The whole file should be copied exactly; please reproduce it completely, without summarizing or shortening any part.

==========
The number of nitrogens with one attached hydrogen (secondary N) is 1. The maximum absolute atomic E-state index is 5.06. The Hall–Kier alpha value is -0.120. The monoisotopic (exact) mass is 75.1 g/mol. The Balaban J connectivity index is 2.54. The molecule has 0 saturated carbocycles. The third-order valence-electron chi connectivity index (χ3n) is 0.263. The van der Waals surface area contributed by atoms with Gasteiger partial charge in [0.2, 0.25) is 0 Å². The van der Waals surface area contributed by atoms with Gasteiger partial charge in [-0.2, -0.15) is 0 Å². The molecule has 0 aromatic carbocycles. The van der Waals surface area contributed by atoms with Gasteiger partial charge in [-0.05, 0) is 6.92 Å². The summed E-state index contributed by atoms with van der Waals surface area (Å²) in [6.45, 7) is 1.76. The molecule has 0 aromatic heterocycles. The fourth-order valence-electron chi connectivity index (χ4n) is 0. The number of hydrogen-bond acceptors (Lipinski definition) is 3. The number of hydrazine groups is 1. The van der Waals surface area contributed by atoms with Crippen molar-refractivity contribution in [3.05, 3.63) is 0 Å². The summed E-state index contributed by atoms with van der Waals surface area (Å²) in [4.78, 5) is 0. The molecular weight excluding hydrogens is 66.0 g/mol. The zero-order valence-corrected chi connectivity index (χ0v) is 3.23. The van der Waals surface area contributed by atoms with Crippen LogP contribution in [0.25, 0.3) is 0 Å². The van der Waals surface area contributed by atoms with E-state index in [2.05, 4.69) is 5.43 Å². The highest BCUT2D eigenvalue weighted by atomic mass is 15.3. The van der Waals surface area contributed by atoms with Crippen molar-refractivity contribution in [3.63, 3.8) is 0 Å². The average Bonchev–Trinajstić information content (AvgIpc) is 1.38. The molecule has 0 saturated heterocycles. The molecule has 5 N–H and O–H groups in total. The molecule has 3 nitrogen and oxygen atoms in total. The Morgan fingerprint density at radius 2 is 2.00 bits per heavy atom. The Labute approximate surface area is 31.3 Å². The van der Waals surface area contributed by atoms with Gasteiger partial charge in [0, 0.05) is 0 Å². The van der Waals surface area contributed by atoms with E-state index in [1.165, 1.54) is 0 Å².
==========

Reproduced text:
The number of nitrogens with one attached hydrogen (secondary N) is 1. The maximum absolute atomic E-state index is 5.06. The Hall–Kier alpha value is -0.120. The monoisotopic (exact) mass is 75.1 g/mol. The Balaban J connectivity index is 2.54. The molecule has 0 saturated carbocycles. The third-order valence-electron chi connectivity index (χ3n) is 0.263. The van der Waals surface area contributed by atoms with Gasteiger partial charge in [0.2, 0.25) is 0 Å². The van der Waals surface area contributed by atoms with Gasteiger partial charge in [-0.2, -0.15) is 0 Å². The molecule has 0 aromatic carbocycles. The van der Waals surface area contributed by atoms with Gasteiger partial charge in [-0.05, 0) is 6.92 Å². The summed E-state index contributed by atoms with van der Waals surface area (Å²) in [6.45, 7) is 1.76. The molecule has 0 aromatic heterocycles. The fourth-order valence-electron chi connectivity index (χ4n) is 0. The number of hydrogen-bond acceptors (Lipinski definition) is 3. The number of hydrazine groups is 1. The van der Waals surface area contributed by atoms with Crippen molar-refractivity contribution in [3.05, 3.63) is 0 Å². The summed E-state index contributed by atoms with van der Waals surface area (Å²) in [4.78, 5) is 0. The molecular weight excluding hydrogens is 66.0 g/mol. The zero-order valence-corrected chi connectivity index (χ0v) is 3.23. The van der Waals surface area contributed by atoms with Crippen LogP contribution in [0.25, 0.3) is 0 Å². The van der Waals surface area contributed by atoms with E-state index in [2.05, 4.69) is 5.43 Å². The highest BCUT2D eigenvalue weighted by atomic mass is 15.3. The van der Waals surface area contributed by atoms with Crippen molar-refractivity contribution in [3.63, 3.8) is 0 Å². The average Bonchev–Trinajstić information content (AvgIpc) is 1.38. The molecule has 0 saturated heterocycles. The molecule has 5 N–H and O–H groups in total. The molecule has 3 nitrogen and oxygen atoms in total. The Morgan fingerprint density at radius 2 is 2.00 bits per heavy atom. The Labute approximate surface area is 31.3 Å². The van der Waals surface area contributed by atoms with Gasteiger partial charge in [0, 0.05) is 0 Å². The van der Waals surface area contributed by atoms with E-state index in [1.165, 1.54) is 0 Å².